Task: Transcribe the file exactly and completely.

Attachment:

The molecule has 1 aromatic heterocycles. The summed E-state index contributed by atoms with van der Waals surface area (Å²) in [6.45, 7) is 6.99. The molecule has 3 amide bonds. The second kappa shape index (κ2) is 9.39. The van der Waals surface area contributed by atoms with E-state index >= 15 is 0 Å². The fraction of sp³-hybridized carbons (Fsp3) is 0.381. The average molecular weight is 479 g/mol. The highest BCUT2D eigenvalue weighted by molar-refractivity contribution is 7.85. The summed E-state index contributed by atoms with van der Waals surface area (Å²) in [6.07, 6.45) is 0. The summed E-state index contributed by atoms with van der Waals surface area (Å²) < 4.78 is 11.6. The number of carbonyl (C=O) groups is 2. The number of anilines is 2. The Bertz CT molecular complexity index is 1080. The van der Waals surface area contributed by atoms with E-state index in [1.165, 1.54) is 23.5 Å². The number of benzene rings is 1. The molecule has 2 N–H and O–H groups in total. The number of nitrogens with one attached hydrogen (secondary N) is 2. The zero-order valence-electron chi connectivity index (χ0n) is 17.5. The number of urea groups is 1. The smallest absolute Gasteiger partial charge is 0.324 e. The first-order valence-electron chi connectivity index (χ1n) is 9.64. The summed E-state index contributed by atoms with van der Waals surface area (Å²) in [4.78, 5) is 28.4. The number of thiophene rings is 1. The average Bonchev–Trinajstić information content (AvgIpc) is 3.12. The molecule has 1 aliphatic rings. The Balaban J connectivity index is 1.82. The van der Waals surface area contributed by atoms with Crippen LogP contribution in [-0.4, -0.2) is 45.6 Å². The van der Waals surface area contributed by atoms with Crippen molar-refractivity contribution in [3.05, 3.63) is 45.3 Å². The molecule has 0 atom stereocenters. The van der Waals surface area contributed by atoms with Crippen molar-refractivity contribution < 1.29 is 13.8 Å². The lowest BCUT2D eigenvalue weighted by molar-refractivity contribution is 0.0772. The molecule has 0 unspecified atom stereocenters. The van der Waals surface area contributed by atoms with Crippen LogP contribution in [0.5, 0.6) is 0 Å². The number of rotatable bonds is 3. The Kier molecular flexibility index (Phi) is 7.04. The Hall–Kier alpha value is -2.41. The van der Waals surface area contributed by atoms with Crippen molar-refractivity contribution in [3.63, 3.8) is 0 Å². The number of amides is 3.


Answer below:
The molecule has 1 aromatic heterocycles. The summed E-state index contributed by atoms with van der Waals surface area (Å²) in [6.45, 7) is 6.99. The molecule has 3 amide bonds. The second kappa shape index (κ2) is 9.39. The van der Waals surface area contributed by atoms with E-state index >= 15 is 0 Å². The fraction of sp³-hybridized carbons (Fsp3) is 0.381. The average molecular weight is 479 g/mol. The highest BCUT2D eigenvalue weighted by molar-refractivity contribution is 7.85. The summed E-state index contributed by atoms with van der Waals surface area (Å²) in [6.07, 6.45) is 0. The summed E-state index contributed by atoms with van der Waals surface area (Å²) < 4.78 is 11.6. The number of carbonyl (C=O) groups is 2. The number of anilines is 2. The Bertz CT molecular complexity index is 1080. The van der Waals surface area contributed by atoms with E-state index in [1.165, 1.54) is 23.5 Å². The number of benzene rings is 1. The molecule has 2 N–H and O–H groups in total. The number of nitrogens with one attached hydrogen (secondary N) is 2. The zero-order valence-electron chi connectivity index (χ0n) is 17.5. The number of urea groups is 1. The smallest absolute Gasteiger partial charge is 0.324 e. The first-order valence-electron chi connectivity index (χ1n) is 9.64. The summed E-state index contributed by atoms with van der Waals surface area (Å²) in [4.78, 5) is 28.4. The number of thiophene rings is 1. The average Bonchev–Trinajstić information content (AvgIpc) is 3.12. The molecule has 1 aliphatic rings. The Balaban J connectivity index is 1.82. The van der Waals surface area contributed by atoms with Crippen LogP contribution in [-0.4, -0.2) is 45.6 Å². The van der Waals surface area contributed by atoms with Crippen molar-refractivity contribution in [3.05, 3.63) is 45.3 Å². The molecule has 0 atom stereocenters. The van der Waals surface area contributed by atoms with Crippen molar-refractivity contribution < 1.29 is 13.8 Å². The lowest BCUT2D eigenvalue weighted by molar-refractivity contribution is 0.0772. The molecule has 0 unspecified atom stereocenters. The van der Waals surface area contributed by atoms with Crippen LogP contribution in [0.5, 0.6) is 0 Å². The number of rotatable bonds is 3. The Kier molecular flexibility index (Phi) is 7.04. The Hall–Kier alpha value is -2.41. The van der Waals surface area contributed by atoms with Crippen molar-refractivity contribution in [3.63, 3.8) is 0 Å². The number of amides is 3.